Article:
At usual therapeutic doses (blood levels), expected effects of aspirin include which of the following.
|A||Efficacy greater than acetaminophen as an anti-inflammatory agent|
|B||Efficacy less than acetaminophen for relieving simple headache pain|
|C||Inhibited growth, or killing, of bacteria that cause fever as a symptom of infection|
|D||Inhibition of leukotriene synthesis, protection against bronchospasm in asthmatics|
a. Aspirin inhibits synthesis of prostaglandins that are important in the pathophysiology signs, and symptoms of a host of inflammatory or arthritic states.
b. It does so, of course, by inhibiting both COX-1 and -2. Acetaminophen lacks this property, and so acetaminophen is much less efficacious for managing inflammation.
c. Aspirin and acetaminophen are equally efficacious (and, for all practical purposes, equipotent) for relieving simple headache pain for most patients. (Note, however, when pain involves a component of inflammation, aspirin is clearly superior to acetaminophen because it suppresses both the inflammation and the pain caused by it).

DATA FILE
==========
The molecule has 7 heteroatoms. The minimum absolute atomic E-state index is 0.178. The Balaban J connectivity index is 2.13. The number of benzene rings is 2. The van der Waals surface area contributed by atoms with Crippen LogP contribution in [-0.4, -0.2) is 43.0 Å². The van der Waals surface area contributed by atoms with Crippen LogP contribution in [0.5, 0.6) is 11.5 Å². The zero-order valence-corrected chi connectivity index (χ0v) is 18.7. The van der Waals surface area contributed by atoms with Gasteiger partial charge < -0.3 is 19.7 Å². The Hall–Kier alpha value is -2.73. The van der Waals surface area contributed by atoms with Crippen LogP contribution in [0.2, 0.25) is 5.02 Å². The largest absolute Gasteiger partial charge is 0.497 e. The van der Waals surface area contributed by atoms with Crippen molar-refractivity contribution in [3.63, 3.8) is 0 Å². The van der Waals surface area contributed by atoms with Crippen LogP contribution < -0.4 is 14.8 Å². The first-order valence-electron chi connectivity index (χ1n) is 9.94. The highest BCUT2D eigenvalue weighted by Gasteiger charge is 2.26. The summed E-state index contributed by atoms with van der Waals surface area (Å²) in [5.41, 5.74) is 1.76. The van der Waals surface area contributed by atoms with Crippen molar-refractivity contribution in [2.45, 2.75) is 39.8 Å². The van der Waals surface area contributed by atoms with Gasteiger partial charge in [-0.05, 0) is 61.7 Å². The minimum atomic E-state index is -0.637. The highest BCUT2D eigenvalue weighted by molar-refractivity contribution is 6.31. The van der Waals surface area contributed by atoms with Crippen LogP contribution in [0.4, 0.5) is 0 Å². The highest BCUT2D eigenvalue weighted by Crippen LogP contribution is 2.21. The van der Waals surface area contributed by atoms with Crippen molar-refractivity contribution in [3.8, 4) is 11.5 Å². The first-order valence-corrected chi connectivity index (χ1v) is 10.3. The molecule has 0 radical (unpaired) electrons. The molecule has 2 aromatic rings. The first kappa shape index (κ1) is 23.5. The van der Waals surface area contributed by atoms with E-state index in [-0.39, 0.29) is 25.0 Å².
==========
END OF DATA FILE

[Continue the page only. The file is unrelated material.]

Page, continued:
d. Acetaminophen is a reversible inhibitor of the enzyme cyclooxygenase and hence the anti-inflammatory effects are poor. The drug reduces the levels of pyrogens and prostaglandins.
e. Aspirin usually helps normalize or lower body temperature in febrile states, but this, too, involves inhibited synthesis of prostaglandins (peripherally perhaps, leading to increased heat loss through diaphoresis, but also in such central structures as the hypothalamus, which is a prime temperature- regulating structure).
f. Aspirin does not exert bacteriostatic or bactericidal effects (at any level encountered in vivo), and so antibiotic effects do not contribute to its antipyretic actions.